The lake region of northern Italy conjures up many pleasing images for sophisticates seeking a respite from the demands of modern-day life: three hundred year-old villas along sparkling Lake Como, perhaps populated by handsome celebrities like George Clooney (who does keep a home on the lake in Carate Urio); charming bistros, serving up rich risottos and lively Barbarescos, pressed from Piedmontese Nebbiola grapes; and the twinkling Pennine Alps to the north along the border with Switzerland, perennially frosted with snow.
An inviting getaway indeed, made even more promising by the presence of fine golf courses like Bogogno.
“I was addressing a conference in Monte Carlo, and was approached by a charming Italian named Renato Veronesi,” Robert von Hagge recalled. “He was planning to develop some land northwest of Milan into a residential country club, with two courses – much like what we see in the United States, but a very radical concept for Italy. He had a long list of golf course architects who he had considered for the project, but the short list was Jack Nicklaus and me. He invited me to come and visit the property, and soon after I made the trip. I’d say that it was a seven on a scale of one to ten – rolling farmland and timber, with views of the Alps to the north. It had everything it needed to be something special. Acquiring the land had been quite a feat. Renato had patched together 40 pieces of property from nearly that many landowners – some had been in their respective families since the 12 and 13th century. We drew up some routing plans contingent on acquiring these parcels – all but one was eventually purchased, and we won the assignment.”
Robert and his then assistant, now partner, Rick Baril, created two dramatically different layouts at Bogogno. The Del Conte 18 has an inland links flavor, wandering over flattish terrain with the peaks of the Monte Rosa mountain chain framing many of the holes. The Bonora 18 is a more traditional parkland layout, climbing through hillier parts of the property. “Del Conte is a little more challenging than Bonora,” Robert continued. “Bonora has wider fairways and more expansive openings to the greens. Our idea here was to create a lovely walk, even if you didn’t have a golf club in hand. To that end, we created several streams that circulate through the woods, as the sound of water gurgling through the forest is quite pleasing. On both courses, we strove to bring the long views of the Alps into focus as much as possible. Great backgrounds can make shots unforgettable. Del Conte is on higher ground, so whether you turn left or right, you’re looking at mountains.” This is no surprise, considering that some of the peaks of the Monte Rosa massif reach over 14,000 feet – including Dufourspitze (Punta Dufour in Italian), the tallest mountain in Switzerland.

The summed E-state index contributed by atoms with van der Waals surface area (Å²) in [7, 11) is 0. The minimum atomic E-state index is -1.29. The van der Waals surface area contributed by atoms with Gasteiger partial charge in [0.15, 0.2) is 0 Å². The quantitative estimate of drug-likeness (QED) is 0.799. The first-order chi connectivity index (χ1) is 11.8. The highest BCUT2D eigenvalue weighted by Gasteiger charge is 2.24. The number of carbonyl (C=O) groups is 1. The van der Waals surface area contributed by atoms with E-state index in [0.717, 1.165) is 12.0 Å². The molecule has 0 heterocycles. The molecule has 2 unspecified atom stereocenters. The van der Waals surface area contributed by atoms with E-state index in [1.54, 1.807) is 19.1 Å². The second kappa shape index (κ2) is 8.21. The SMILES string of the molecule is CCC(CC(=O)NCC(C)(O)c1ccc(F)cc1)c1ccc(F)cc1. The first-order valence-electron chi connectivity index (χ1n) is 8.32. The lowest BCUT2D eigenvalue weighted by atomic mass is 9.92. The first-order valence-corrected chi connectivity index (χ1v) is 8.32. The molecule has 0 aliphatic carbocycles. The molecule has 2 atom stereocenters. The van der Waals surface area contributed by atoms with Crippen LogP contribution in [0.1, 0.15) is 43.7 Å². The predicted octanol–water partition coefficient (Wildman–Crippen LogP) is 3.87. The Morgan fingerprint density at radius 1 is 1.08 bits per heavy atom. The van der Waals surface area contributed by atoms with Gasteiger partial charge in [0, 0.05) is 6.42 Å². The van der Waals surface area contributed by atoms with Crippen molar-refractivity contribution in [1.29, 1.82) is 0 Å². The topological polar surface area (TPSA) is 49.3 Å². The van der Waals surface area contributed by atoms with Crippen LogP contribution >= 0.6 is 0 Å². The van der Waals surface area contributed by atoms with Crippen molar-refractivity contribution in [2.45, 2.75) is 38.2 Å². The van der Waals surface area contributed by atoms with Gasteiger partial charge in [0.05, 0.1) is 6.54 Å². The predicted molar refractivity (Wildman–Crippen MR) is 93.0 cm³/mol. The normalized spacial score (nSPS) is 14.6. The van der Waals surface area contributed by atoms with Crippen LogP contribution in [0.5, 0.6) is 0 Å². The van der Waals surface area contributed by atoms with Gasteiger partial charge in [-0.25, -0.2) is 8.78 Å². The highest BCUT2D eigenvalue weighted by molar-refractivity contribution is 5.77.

The romantic or epicurean in you may wish to linger in the bistros of the neighboring hamlets — Bogogno and Cressa, among others – to feast on the region’s unique cheeses and decadent white truffles (some valued at over $1,500 a pound). “We had some of the most marvelous meals of my life in those towns,” Robert recalled, “and stayed in some charming bed and breakfasts. One of our favorite little hotels – San Rocco — was in a town on Lago d’Orta called Orta San Giulio. San Rocco is in a former monastery, and it’s just across the water from Isola di San Guilio, which houses a basilica of the same name, parts of which date back to the tenth century.” You’ll do well not to become too sated or too relaxed – there’s more golf to be had. Palaza Arzaga, near Verona, has an 18 hole layout (by Jack Nicklaus, Jr.) and a 9-holer (by Gary Player) on the banks of Lake Garda. Golf Club des Iles Borromees, between the cosmopolitan city of Milan and Lake Maggiore, offers up brilliant vistas of both the Ticino Alps and the Milan skyline. Closer by, in Agrate Conturbia, is the Golf Club Castelconturbia, with three sets of nine laid out by Robert Trent Jones, Sr. The weather in the region is clement enough to permit year-round play, and it’s quite conceivable to ski and golf on alternate days in the winter season. Golfing gourmands may find the best of both worlds with a Piedmont cooking school/golf extravaganza that’s been assembled by Wide World of Golf.